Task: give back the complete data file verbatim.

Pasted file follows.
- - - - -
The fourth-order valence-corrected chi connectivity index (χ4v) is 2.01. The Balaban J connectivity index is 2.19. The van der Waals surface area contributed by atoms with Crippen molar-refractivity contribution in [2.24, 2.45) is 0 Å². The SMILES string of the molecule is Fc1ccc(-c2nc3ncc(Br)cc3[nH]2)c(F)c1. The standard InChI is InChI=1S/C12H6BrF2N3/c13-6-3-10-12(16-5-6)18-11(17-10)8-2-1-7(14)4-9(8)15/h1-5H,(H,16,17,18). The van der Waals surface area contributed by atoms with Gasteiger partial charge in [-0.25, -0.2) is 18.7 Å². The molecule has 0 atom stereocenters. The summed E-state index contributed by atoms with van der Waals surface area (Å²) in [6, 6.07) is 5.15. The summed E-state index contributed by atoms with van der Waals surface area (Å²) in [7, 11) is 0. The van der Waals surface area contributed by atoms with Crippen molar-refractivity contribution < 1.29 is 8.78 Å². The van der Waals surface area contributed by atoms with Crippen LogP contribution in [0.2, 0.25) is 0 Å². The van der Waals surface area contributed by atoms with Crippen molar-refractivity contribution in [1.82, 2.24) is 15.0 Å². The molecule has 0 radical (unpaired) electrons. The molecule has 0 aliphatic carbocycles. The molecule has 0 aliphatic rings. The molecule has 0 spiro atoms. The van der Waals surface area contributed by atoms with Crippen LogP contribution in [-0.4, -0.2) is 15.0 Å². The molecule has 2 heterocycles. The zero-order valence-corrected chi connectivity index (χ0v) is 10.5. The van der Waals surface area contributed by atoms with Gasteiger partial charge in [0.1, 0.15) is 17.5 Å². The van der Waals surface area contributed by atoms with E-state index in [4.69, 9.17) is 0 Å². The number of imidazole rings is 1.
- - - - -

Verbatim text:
The fourth-order valence-corrected chi connectivity index (χ4v) is 2.01. The Balaban J connectivity index is 2.19. The van der Waals surface area contributed by atoms with Crippen molar-refractivity contribution in [2.24, 2.45) is 0 Å². The SMILES string of the molecule is Fc1ccc(-c2nc3ncc(Br)cc3[nH]2)c(F)c1. The standard InChI is InChI=1S/C12H6BrF2N3/c13-6-3-10-12(16-5-6)18-11(17-10)8-2-1-7(14)4-9(8)15/h1-5H,(H,16,17,18). The van der Waals surface area contributed by atoms with Gasteiger partial charge in [-0.25, -0.2) is 18.7 Å². The molecule has 0 atom stereocenters. The summed E-state index contributed by atoms with van der Waals surface area (Å²) in [6, 6.07) is 5.15. The summed E-state index contributed by atoms with van der Waals surface area (Å²) in [7, 11) is 0. The van der Waals surface area contributed by atoms with Crippen molar-refractivity contribution < 1.29 is 8.78 Å². The van der Waals surface area contributed by atoms with Crippen LogP contribution in [0.2, 0.25) is 0 Å². The van der Waals surface area contributed by atoms with Crippen molar-refractivity contribution in [1.82, 2.24) is 15.0 Å². The molecule has 0 radical (unpaired) electrons. The molecule has 0 aliphatic carbocycles. The molecule has 0 aliphatic rings. The molecule has 0 spiro atoms. The van der Waals surface area contributed by atoms with Crippen LogP contribution in [-0.4, -0.2) is 15.0 Å². The molecule has 2 heterocycles. The zero-order valence-corrected chi connectivity index (χ0v) is 10.5. The van der Waals surface area contributed by atoms with Gasteiger partial charge in [0.1, 0.15) is 17.5 Å². The van der Waals surface area contributed by atoms with E-state index in [4.69, 9.17) is 0 Å². The number of imidazole rings is 1.